I suffer from panic attacks. They started back when I was in graduate school, but they weren’t too bad then. Usually they occurred while I was driving and I’d just roll down the window or turn on the AC to feel something moving around me and within a minute or so, back to normal. Over time, they got worse and worse until a couple of years ago when I was taking public transportation in the East Bay and had a full-scale meltdown. I thought I was having a heart attack. I was convinced of it. I felt alone and trapped and terrified. Somehow I was able to make it to my freelance gig where I asked a woman I hardly knew to take me to the hospital. Once there, I was miraculously healed. Every symptom disappeared the second I told the admitting nurse that I thought I was having a panic attack.
After that, I would have at least one major episode annually, more often than not in November. Another doozy was when Travel Boyfriend and I went to Southeast Asia. It was our first night and we were in Phnom Penh, Cambodia. Until then I’d only really traveled to Western countries and to say that Cambodia is quite different than your Germany’s and Spain’s is the world’s biggest understatement. Triggered by water retention around my ankles from the long flight and my discomfort at realizing I was as far from home as I’d ever been, this panic attack had me curled up naked on the bathroom floor with Travel Boyfriend feeding me Xanax and talking me down.
After that I resolved to cure myself. I never wanted to feel that way again. At first I tried talk therapy as well as some tapes I bought from that anxiety infomercial lady, Lucinda Bassett. The talk therapy helped with some other issues, but not the attacks. And I was too lazy to get very far with the tapes. Eventually I just decided to live with the periodic attacks and fear the month of November. But a little over a year ago, I found out about a hypnotherapist in San Francisco named Angie Choi. Travel Boyfriend and I were just starting to plan our dream trip to Egypt and due to a nightmare I’d had in college, I was convinced something bad was going to happen to me there. In fact, I actually believed I was going to die in Egypt. That thought, coupled with the fact that my panic disorder had also manifested itself into a fear of flying quite inconvenient for a Travel Betty, convinced me to give hypnotherapy a try.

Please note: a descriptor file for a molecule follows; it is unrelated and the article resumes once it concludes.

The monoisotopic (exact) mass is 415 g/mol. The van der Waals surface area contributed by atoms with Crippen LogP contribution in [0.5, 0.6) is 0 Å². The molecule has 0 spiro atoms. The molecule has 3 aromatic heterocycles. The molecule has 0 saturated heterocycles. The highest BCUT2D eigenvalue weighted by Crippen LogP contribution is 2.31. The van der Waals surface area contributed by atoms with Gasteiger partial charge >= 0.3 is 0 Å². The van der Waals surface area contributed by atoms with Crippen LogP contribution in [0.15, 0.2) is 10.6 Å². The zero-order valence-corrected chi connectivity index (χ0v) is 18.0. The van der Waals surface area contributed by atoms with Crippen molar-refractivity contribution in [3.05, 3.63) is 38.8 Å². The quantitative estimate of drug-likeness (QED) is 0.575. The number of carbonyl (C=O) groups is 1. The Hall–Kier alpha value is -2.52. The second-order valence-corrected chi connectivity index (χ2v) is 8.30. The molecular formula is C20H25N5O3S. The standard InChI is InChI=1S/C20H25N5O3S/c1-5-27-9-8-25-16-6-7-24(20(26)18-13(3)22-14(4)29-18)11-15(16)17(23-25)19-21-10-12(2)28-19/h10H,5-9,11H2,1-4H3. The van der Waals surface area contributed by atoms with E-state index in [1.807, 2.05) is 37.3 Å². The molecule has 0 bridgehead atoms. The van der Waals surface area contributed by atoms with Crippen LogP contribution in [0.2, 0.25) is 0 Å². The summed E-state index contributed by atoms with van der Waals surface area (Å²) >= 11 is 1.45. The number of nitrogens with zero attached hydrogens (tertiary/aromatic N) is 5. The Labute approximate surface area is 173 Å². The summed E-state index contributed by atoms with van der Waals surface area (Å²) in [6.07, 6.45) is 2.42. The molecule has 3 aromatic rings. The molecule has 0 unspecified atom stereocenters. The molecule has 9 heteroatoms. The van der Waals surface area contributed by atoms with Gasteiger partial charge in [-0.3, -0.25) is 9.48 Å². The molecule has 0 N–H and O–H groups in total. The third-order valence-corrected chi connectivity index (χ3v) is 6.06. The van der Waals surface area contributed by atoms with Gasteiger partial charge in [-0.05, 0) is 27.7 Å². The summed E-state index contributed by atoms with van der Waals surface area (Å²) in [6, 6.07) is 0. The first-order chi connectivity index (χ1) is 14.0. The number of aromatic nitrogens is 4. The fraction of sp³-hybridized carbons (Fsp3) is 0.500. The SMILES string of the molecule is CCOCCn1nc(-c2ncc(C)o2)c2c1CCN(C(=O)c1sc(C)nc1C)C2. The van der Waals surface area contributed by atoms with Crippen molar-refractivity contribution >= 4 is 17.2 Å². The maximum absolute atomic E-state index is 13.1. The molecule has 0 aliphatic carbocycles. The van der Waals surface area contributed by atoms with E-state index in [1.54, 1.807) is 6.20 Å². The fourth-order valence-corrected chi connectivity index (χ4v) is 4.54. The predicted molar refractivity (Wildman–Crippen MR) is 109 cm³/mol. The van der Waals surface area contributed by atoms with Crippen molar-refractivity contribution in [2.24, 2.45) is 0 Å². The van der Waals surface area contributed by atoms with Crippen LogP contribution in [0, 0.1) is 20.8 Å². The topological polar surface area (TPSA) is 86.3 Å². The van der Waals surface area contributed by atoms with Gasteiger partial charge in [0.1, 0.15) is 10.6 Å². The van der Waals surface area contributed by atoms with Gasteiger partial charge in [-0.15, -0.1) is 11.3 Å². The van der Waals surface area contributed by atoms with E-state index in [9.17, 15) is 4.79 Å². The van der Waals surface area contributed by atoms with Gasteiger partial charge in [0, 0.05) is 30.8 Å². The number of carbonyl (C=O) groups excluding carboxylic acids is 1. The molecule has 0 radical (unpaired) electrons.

Surprisingly after only a couple of sessions with Angie, I was able to take my first flight without Xanax. I couldn’t believe that the fear was gone. It wasn’t just sort of gone, it was completely gone. Encouraged by that short domestic flight, I started to look as forward to my trip to Egypt as I’d always imagined I would. Angie made me a CD that was specific to my fears about the trip and so armed with that and my comfort bag, I was ready to hit the airport with confidence.
The flight over went great and I thought I was cured. But at that point, I’d had yet to fly on Egypt Air. My first flight on Egypt’s national airline had me gripping the armrests from the moment I stepped onto the decrepit plane. As we were taxiing down the runway for takeoff, the overhead compartments were shaking so violently, I thought they were going to crash down on our heads. I was a wreck and disheartened that I wasn’t totally cured. I was also afraid that this flight scare had dislodged all hypnotic suggestion and that I was destined to a life fearful of flying once again. Luckily, that turned out not to be the case. Now, I’m about 80/20 with flights, and I rarely have to resort to Xanax anymore. Certain things trigger my fears. Anything that makes my body feel not quite right, like a cold or some unexplained soreness. Also drinking caffeine and especially if I drink alcohol the night before. If I’m even slightly hung over, chances are I’m going to feel afraid on the plane. It’s a bummer that I’m not totally cured, but it’s also so much better than it was before. I can’t imagine having gone to Bali by myself without Angie’s help.
Panic attacks are definitely scary, but being able to recognize them for what they are is a huge leap towards being able to manage them. If any other Betties out there have had positive experiences curing or managing their panic attacks, please feel free to share them in the comments section. That way we can all help each other to be more fearless on the road.
Travel Betty Basics Unfortunately, the fabulous Angie Choi recently closed her practice, but she recommends Marilyn Gordon for other Travel Betties in need of hypnotherapy in the Bay Area.